Man faces jail after admitting causing death by dangerous driving in Bridport crash (From Bridport and Lyme Regis News)
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Man faces jail after admitting causing death by dangerous driving in Bridport crash
11:49am Wednesday 18th June 2014 in News
A BOURNEMOUTH man has admitted causing death by dangerous driving which led to a fatal three-vehicle crash on the A35 last summer.
David Churcher, 32, pleaded guilty to one count of causing the death of 49-year-old Stephen Fawcett by driving a Ford Transit van dangerously, relating to a crash between three vans near Bridport on August 19, 2013.
Mr Fawcett, from Cleveland, was killed at the scene close to Woodlands Farm Kennels, while Churcher had to be cut free from his van and was airlifted by the Dorset and Somerset Air Ambulance to Southampton Hospital with serious injuries.
A third man, a 48-year-old from Wareham, suffered minor injuries but was still taken to hospital.
Churcher, of Singleton Drive, also pleaded guilty to possessing cannabis on the same date.
At Bournemouth Crown Court yesterday (JUN 16), he was told to expect a lengthy prison sentence by Judge Peter Johnson.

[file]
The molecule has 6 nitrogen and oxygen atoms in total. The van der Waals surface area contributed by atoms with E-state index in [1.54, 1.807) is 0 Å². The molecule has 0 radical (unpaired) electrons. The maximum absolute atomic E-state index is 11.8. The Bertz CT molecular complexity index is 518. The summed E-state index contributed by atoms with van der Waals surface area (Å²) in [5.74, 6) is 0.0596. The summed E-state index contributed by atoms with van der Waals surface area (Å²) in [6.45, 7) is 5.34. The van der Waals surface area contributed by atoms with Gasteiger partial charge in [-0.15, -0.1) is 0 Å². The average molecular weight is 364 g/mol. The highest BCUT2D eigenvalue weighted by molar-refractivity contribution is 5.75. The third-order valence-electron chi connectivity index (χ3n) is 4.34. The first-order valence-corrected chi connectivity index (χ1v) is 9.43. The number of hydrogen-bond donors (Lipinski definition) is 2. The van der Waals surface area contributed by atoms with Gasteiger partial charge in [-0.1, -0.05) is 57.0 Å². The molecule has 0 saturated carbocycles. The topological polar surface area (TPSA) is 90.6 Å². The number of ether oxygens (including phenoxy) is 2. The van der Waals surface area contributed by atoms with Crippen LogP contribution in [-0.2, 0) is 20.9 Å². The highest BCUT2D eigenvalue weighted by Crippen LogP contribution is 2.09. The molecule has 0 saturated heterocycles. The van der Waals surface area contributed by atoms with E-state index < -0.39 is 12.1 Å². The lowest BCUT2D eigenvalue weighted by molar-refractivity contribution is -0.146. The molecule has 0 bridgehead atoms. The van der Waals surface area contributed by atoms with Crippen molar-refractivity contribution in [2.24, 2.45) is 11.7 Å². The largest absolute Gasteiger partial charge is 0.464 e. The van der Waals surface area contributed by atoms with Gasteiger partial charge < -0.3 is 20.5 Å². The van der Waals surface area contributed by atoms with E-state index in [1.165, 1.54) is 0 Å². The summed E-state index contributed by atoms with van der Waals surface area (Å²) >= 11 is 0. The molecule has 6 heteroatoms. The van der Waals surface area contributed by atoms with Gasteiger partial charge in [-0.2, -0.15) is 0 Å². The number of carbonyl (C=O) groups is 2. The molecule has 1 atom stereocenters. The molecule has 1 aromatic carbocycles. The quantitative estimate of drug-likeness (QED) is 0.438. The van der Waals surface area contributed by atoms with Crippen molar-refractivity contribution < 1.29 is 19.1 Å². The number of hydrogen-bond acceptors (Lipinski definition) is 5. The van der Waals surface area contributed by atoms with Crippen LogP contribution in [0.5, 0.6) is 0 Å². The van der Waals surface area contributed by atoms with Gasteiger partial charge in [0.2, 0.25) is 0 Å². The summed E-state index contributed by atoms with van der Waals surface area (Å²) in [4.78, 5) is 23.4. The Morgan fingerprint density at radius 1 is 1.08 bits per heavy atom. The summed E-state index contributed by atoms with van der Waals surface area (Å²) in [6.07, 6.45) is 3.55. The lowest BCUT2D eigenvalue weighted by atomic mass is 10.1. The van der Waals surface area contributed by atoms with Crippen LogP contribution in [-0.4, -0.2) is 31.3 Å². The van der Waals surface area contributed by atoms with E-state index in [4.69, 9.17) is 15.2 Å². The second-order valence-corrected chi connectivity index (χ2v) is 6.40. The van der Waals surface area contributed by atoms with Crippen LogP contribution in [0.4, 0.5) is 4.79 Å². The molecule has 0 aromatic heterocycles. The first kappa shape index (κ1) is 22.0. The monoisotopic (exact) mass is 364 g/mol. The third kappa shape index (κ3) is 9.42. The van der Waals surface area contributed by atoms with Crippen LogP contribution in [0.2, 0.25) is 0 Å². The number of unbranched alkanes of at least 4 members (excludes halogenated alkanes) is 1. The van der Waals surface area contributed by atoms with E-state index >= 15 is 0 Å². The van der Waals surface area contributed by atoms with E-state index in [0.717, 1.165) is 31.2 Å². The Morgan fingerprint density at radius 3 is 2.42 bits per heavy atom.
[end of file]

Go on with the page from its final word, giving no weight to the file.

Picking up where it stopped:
“A lengthy custodial sentence is inevitable, as is a length period of disqualification which starts today,” he said.
Representing Churcher, Les Smith said the defendant had entered his guilty pleas at the earliest opportunity to “relieve the anxieties” of Mr Fawcett’s family.
Mr Smith called for the case to be adjourned for medical reports to be prepared.
“He is still under supervision at the brain injury unit at Poole Hospital, he has a brain stem injury,” he said, adding that his client currently has difficulty seeing.
Judge Johnson adjourned the case for sentencing on August 15 and Churcher was released on bail on condition that he co-operate with the probation service.
EYE witnesses at the scene said the accident was ‘horrific’.
First on the scene was Keith Baldwin from Kingston Russell who said: “It was absolutely horrific, If more people saw the aftermath of accidents they would slow down.
“I ran up to see if there was anything I could do. It was an horrific scene and it was obvious there wasn’t anything anyone could do to help. They were way beyond basic first aid.”
Mr Baldwin said the road was the ‘craziest’ he’d ever lived on.
“It is a road of death,” he said.
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